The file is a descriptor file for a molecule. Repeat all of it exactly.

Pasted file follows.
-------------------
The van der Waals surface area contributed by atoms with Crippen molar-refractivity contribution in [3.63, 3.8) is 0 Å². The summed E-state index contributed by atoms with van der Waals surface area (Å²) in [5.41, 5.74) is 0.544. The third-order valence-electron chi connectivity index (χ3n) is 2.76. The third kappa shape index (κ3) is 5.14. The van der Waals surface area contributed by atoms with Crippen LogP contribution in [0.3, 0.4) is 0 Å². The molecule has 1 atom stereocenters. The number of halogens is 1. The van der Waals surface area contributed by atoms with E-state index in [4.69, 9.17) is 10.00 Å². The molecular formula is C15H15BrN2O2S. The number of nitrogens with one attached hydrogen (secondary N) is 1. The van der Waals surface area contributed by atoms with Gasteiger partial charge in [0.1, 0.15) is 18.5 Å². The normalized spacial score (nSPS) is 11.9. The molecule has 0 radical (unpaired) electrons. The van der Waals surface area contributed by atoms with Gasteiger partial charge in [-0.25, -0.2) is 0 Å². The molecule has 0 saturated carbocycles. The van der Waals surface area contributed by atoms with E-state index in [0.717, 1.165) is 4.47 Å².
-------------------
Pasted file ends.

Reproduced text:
The van der Waals surface area contributed by atoms with Crippen molar-refractivity contribution in [3.63, 3.8) is 0 Å². The summed E-state index contributed by atoms with van der Waals surface area (Å²) in [5.41, 5.74) is 0.544. The third-order valence-electron chi connectivity index (χ3n) is 2.76. The third kappa shape index (κ3) is 5.14. The van der Waals surface area contributed by atoms with Crippen LogP contribution in [0.3, 0.4) is 0 Å². The molecule has 1 atom stereocenters. The number of halogens is 1. The van der Waals surface area contributed by atoms with E-state index in [4.69, 9.17) is 10.00 Å². The molecular formula is C15H15BrN2O2S. The number of nitrogens with one attached hydrogen (secondary N) is 1. The van der Waals surface area contributed by atoms with Gasteiger partial charge in [0.1, 0.15) is 18.5 Å². The normalized spacial score (nSPS) is 11.9. The molecule has 0 radical (unpaired) electrons. The van der Waals surface area contributed by atoms with Gasteiger partial charge in [-0.25, -0.2) is 0 Å². The molecule has 0 saturated carbocycles. The van der Waals surface area contributed by atoms with E-state index in [0.717, 1.165) is 4.47 Å².